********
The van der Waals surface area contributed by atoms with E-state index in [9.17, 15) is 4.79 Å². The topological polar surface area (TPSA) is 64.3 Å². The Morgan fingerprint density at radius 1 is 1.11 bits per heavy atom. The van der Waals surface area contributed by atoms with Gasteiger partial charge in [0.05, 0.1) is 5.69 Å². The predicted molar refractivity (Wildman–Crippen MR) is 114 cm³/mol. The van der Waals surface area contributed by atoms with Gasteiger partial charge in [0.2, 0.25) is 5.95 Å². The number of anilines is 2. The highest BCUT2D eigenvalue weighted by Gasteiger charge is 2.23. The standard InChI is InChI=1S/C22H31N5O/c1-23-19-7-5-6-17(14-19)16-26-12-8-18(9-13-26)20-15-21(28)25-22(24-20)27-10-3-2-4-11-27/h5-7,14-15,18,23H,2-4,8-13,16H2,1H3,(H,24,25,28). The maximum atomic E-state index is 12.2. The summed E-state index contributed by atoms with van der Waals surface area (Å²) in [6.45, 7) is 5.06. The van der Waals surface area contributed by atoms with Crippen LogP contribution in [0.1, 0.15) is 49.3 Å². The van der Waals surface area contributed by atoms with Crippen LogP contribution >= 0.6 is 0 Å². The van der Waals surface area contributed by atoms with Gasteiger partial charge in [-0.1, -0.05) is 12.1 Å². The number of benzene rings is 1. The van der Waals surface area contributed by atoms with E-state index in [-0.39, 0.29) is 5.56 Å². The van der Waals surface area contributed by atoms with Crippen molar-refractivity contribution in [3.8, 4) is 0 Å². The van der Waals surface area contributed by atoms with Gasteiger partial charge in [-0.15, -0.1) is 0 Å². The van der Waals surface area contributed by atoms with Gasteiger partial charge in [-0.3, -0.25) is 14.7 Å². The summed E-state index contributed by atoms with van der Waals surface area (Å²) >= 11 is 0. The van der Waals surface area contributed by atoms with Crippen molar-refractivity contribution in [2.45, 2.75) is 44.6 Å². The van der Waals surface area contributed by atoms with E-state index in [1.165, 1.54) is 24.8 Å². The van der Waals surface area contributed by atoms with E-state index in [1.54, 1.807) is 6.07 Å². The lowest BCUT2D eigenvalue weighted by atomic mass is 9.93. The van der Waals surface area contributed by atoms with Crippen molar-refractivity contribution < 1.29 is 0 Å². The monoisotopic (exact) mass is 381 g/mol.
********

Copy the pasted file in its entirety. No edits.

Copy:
The van der Waals surface area contributed by atoms with E-state index in [9.17, 15) is 4.79 Å². The topological polar surface area (TPSA) is 64.3 Å². The Morgan fingerprint density at radius 1 is 1.11 bits per heavy atom. The van der Waals surface area contributed by atoms with Gasteiger partial charge in [0.05, 0.1) is 5.69 Å². The predicted molar refractivity (Wildman–Crippen MR) is 114 cm³/mol. The van der Waals surface area contributed by atoms with Gasteiger partial charge in [0.2, 0.25) is 5.95 Å². The number of anilines is 2. The highest BCUT2D eigenvalue weighted by Gasteiger charge is 2.23. The standard InChI is InChI=1S/C22H31N5O/c1-23-19-7-5-6-17(14-19)16-26-12-8-18(9-13-26)20-15-21(28)25-22(24-20)27-10-3-2-4-11-27/h5-7,14-15,18,23H,2-4,8-13,16H2,1H3,(H,24,25,28). The maximum atomic E-state index is 12.2. The summed E-state index contributed by atoms with van der Waals surface area (Å²) in [6.45, 7) is 5.06. The van der Waals surface area contributed by atoms with Crippen LogP contribution in [0.1, 0.15) is 49.3 Å². The van der Waals surface area contributed by atoms with Crippen LogP contribution >= 0.6 is 0 Å². The van der Waals surface area contributed by atoms with Gasteiger partial charge in [-0.1, -0.05) is 12.1 Å². The number of benzene rings is 1. The van der Waals surface area contributed by atoms with E-state index in [-0.39, 0.29) is 5.56 Å². The van der Waals surface area contributed by atoms with Crippen molar-refractivity contribution in [3.8, 4) is 0 Å². The van der Waals surface area contributed by atoms with Gasteiger partial charge in [-0.15, -0.1) is 0 Å². The van der Waals surface area contributed by atoms with Gasteiger partial charge in [-0.3, -0.25) is 14.7 Å². The summed E-state index contributed by atoms with van der Waals surface area (Å²) >= 11 is 0. The van der Waals surface area contributed by atoms with Crippen molar-refractivity contribution in [2.45, 2.75) is 44.6 Å². The van der Waals surface area contributed by atoms with E-state index in [1.165, 1.54) is 24.8 Å². The van der Waals surface area contributed by atoms with E-state index in [1.54, 1.807) is 6.07 Å². The lowest BCUT2D eigenvalue weighted by atomic mass is 9.93. The van der Waals surface area contributed by atoms with Crippen molar-refractivity contribution < 1.29 is 0 Å². The monoisotopic (exact) mass is 381 g/mol.